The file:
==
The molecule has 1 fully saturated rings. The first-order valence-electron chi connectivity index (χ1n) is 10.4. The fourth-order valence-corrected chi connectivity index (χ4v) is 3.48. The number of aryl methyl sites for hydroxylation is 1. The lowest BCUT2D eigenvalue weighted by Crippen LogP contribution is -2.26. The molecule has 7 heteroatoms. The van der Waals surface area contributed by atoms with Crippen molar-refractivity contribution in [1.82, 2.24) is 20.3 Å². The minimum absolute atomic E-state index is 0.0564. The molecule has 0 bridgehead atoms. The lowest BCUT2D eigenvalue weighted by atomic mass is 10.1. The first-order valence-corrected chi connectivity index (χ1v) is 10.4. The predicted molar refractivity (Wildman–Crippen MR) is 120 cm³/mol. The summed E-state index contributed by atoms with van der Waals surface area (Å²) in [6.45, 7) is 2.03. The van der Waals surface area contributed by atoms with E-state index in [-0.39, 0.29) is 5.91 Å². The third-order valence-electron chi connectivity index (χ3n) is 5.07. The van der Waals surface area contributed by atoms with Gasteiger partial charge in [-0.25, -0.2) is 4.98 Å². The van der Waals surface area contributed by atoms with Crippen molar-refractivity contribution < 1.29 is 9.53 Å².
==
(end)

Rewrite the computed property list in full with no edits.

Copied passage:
The molecule has 1 fully saturated rings. The first-order valence-electron chi connectivity index (χ1n) is 10.4. The fourth-order valence-corrected chi connectivity index (χ4v) is 3.48. The number of aryl methyl sites for hydroxylation is 1. The lowest BCUT2D eigenvalue weighted by Crippen LogP contribution is -2.26. The molecule has 7 heteroatoms. The van der Waals surface area contributed by atoms with Crippen molar-refractivity contribution in [1.82, 2.24) is 20.3 Å². The minimum absolute atomic E-state index is 0.0564. The molecule has 0 bridgehead atoms. The lowest BCUT2D eigenvalue weighted by atomic mass is 10.1. The first-order valence-corrected chi connectivity index (χ1v) is 10.4. The predicted molar refractivity (Wildman–Crippen MR) is 120 cm³/mol. The summed E-state index contributed by atoms with van der Waals surface area (Å²) in [6.45, 7) is 2.03. The van der Waals surface area contributed by atoms with E-state index in [-0.39, 0.29) is 5.91 Å². The third-order valence-electron chi connectivity index (χ3n) is 5.07. The van der Waals surface area contributed by atoms with Gasteiger partial charge in [-0.25, -0.2) is 4.98 Å². The van der Waals surface area contributed by atoms with Crippen molar-refractivity contribution < 1.29 is 9.53 Å².